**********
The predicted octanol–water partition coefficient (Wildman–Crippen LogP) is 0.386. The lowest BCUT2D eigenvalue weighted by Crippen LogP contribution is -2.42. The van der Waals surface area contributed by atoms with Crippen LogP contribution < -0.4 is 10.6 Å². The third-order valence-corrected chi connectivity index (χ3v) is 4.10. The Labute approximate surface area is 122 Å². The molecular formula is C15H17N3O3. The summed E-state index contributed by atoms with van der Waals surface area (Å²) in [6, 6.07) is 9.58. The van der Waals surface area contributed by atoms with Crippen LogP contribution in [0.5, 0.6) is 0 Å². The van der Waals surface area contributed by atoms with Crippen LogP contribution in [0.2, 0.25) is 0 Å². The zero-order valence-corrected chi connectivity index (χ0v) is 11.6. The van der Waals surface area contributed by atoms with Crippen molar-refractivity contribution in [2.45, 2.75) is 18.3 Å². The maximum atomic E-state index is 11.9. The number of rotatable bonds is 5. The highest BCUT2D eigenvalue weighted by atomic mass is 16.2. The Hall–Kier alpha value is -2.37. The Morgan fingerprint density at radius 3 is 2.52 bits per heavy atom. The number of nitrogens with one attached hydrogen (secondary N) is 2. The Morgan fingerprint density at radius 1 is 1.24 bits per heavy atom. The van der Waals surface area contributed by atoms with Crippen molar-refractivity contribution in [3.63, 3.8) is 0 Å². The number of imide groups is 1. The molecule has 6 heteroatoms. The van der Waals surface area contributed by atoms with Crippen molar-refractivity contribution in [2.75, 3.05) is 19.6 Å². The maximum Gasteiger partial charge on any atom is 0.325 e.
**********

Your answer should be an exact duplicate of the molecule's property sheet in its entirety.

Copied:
The predicted octanol–water partition coefficient (Wildman–Crippen LogP) is 0.386. The lowest BCUT2D eigenvalue weighted by Crippen LogP contribution is -2.42. The van der Waals surface area contributed by atoms with Crippen LogP contribution < -0.4 is 10.6 Å². The third-order valence-corrected chi connectivity index (χ3v) is 4.10. The Labute approximate surface area is 122 Å². The molecular formula is C15H17N3O3. The summed E-state index contributed by atoms with van der Waals surface area (Å²) in [6, 6.07) is 9.58. The van der Waals surface area contributed by atoms with Crippen LogP contribution in [0.5, 0.6) is 0 Å². The van der Waals surface area contributed by atoms with Crippen LogP contribution in [0.2, 0.25) is 0 Å². The zero-order valence-corrected chi connectivity index (χ0v) is 11.6. The van der Waals surface area contributed by atoms with Crippen molar-refractivity contribution in [2.45, 2.75) is 18.3 Å². The maximum atomic E-state index is 11.9. The number of rotatable bonds is 5. The highest BCUT2D eigenvalue weighted by atomic mass is 16.2. The Hall–Kier alpha value is -2.37. The Morgan fingerprint density at radius 3 is 2.52 bits per heavy atom. The number of nitrogens with one attached hydrogen (secondary N) is 2. The Morgan fingerprint density at radius 1 is 1.24 bits per heavy atom. The van der Waals surface area contributed by atoms with Crippen molar-refractivity contribution in [3.63, 3.8) is 0 Å². The number of imide groups is 1. The molecule has 6 heteroatoms. The van der Waals surface area contributed by atoms with Crippen molar-refractivity contribution in [2.75, 3.05) is 19.6 Å². The maximum Gasteiger partial charge on any atom is 0.325 e.